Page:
The population dynamics system [11] provides a good illustration of how the consideration of prognostic systems may prove instructive for GCM parametrizations, even those for which convective quasi-equilibrium is imposed. Shallow, non-precipitating cumulus clouds are typically treated somewhat differently from deep, precipitating clouds in a GCM, possibly through parameter differences within a parametrization, or possibly through the use of different parametrization schemes entirely. Whether a given GCM considers convection to be shallow or deep rests on physically motivated but undeniably somewhat ad hoc criteria. However, should convective ensembles prove to be well described by Lotka–Volterra equations, it then follows that, for two convective types, a globally stable equilibrium state with coexisting shallow and deep clouds exists if and only if the known coefficients *A*, *F* and *γ* satisfy certain inequalities [43]. Otherwise, one of the convective types must be driven to extinction. Thus, in an equilibrium-based parametrization, clear criteria would dictate which scheme(s) to apply.

## 3. Individual-level model

The stochastic model discussed in §2*c* assumed convective equilibrium, while the three prognostic systems discussed in §2*d* all assumed an infinite number of clouds to be present (this is necessary in order for *M*_{B} to be continuous and d*M*_{B}/d*t* to be well defined). We now propose a modelling framework for SCD, which is both stochastic and prognostic. The basic system is formulated in terms of an extremely simple set of probabilistic rules at the level of individual clouds, which are born, interact with their environment through changes to its cloud work function and die. According to our choice of these rules, we can produce models that are the microscopic analogues to any of the prognostic systems above.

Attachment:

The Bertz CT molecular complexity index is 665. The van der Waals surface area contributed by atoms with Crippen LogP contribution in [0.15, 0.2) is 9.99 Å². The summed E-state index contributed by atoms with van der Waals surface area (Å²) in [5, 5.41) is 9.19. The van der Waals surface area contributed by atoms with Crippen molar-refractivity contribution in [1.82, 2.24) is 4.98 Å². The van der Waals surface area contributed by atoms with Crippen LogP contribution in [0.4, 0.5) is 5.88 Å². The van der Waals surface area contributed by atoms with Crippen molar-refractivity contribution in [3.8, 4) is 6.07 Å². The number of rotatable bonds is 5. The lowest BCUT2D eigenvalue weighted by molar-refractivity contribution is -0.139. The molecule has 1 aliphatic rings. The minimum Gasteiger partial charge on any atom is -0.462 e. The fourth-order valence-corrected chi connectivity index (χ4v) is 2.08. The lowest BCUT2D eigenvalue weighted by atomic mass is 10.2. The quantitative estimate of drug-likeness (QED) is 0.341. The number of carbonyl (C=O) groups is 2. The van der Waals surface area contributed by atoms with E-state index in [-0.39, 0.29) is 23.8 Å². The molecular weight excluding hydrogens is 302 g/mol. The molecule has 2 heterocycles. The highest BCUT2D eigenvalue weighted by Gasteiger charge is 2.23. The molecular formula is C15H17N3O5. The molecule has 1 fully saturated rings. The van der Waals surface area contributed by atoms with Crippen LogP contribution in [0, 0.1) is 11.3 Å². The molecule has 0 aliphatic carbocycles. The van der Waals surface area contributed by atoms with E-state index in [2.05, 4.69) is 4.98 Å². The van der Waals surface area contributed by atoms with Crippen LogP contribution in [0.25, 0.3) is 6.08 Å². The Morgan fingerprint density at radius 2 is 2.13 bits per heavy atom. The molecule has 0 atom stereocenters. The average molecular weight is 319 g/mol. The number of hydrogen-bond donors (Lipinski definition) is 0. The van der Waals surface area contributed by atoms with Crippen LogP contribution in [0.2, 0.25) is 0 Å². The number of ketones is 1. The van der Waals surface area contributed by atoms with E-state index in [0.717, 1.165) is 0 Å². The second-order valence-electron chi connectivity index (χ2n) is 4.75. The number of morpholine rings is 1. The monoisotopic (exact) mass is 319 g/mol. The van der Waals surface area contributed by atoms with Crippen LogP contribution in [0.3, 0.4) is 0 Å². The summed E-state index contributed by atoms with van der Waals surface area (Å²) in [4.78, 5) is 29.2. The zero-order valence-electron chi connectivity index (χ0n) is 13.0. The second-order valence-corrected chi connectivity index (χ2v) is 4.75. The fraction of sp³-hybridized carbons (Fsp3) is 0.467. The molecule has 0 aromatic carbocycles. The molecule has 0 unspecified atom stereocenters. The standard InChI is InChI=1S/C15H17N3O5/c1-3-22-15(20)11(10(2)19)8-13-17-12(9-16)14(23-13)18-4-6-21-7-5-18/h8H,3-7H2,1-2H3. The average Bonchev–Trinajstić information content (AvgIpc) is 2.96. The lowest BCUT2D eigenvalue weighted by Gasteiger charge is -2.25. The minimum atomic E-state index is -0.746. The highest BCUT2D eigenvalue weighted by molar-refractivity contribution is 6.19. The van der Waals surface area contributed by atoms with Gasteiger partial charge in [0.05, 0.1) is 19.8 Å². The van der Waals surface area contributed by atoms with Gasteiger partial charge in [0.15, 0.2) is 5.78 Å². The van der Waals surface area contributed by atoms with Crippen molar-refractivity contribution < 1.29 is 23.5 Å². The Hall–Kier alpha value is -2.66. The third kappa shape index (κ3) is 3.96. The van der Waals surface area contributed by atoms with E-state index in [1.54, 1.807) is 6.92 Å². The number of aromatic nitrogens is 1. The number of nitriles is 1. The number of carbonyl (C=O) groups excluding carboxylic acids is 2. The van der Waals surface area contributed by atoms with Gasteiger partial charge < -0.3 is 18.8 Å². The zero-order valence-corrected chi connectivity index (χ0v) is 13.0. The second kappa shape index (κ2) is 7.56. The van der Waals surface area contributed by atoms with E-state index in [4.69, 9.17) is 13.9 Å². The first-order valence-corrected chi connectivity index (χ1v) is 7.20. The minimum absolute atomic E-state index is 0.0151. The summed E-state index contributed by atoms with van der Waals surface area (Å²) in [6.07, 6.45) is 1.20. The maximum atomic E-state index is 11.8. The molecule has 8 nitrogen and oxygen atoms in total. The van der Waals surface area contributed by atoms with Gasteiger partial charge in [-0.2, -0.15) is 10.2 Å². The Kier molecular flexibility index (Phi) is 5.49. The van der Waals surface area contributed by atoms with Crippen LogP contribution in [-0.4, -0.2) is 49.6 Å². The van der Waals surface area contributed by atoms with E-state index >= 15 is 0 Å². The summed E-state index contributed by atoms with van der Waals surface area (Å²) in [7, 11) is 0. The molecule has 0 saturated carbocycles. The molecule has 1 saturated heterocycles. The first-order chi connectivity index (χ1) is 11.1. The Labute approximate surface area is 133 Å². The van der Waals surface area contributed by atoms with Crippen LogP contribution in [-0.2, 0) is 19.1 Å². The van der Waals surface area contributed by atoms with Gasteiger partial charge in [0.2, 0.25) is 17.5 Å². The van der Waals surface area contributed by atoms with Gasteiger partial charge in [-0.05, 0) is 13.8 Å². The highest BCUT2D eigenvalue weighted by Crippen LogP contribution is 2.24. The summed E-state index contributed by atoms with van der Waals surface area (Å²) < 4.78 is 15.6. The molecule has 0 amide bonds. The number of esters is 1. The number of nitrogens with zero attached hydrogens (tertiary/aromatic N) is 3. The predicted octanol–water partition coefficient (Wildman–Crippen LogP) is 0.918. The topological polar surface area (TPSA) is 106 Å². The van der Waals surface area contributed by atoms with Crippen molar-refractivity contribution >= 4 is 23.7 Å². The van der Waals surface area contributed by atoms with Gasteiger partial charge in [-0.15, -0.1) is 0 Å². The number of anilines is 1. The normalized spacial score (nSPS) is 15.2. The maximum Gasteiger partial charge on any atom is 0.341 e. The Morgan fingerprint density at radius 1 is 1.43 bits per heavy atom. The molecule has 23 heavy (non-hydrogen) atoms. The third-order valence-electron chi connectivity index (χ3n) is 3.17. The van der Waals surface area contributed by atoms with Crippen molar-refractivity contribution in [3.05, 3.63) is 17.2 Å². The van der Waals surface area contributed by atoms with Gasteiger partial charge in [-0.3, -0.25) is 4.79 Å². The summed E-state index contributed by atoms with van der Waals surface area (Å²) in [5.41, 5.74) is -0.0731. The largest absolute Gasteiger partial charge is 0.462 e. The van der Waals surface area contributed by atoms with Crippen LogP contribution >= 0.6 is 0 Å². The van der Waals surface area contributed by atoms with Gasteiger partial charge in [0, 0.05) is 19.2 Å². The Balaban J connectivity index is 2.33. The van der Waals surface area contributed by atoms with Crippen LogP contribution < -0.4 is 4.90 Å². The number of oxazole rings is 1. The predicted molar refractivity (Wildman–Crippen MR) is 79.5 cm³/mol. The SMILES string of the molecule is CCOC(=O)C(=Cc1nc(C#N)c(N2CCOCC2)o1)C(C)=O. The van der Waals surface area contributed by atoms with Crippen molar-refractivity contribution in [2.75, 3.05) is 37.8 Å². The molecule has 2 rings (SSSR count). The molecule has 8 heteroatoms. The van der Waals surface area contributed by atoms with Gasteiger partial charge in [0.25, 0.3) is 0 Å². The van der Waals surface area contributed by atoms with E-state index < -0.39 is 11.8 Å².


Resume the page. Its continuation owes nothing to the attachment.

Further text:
Stochastic birth–death processes have previously been used to describe deep convection [13,14,18], with some encouraging results when coupled to idealized models of large-scale tropical dynamics [44,45]. Here, the aim and the context is somewhat different. We will assume the large-scale tendencies to be externally prescribed, in the tradition of idealized CRM and single-column model experiments that have long been used to develop parametrizations for operational weather forecast and climate models. We then seek to make direct links between the microscopic model and the above prognostic systems in a suitable limit, establishing in particular which microscopic processes are required, are admissible or are forbidden in order to make contact with each of the prognostic systems. As discussed previously, stochastic and prognostic aspects of convective parametrization are attracting increasing attention and may be starting to produce promising results [10,11,19,20]. The objective here is to show how those aspects might be combined in a natural way that is consistent with existing studies.

Specifically, we will use van Kampen's expansion [46] to recover the ordinary differential equations of §2*d* as the macroscopic, large system-size limits of individual-level models. The leading correction for a non-infinite system is a Fokker–Planck equation describing the fluctuations in *N* and *A*. A detailed analysis of those fluctuations is beyond the scope of the present article, but clearly offers promise for extending the validity of stochastic convective parametrizations and possibly also for developing theoretical interpretations of observational data [47,48].

### (a) Definition of modelling framework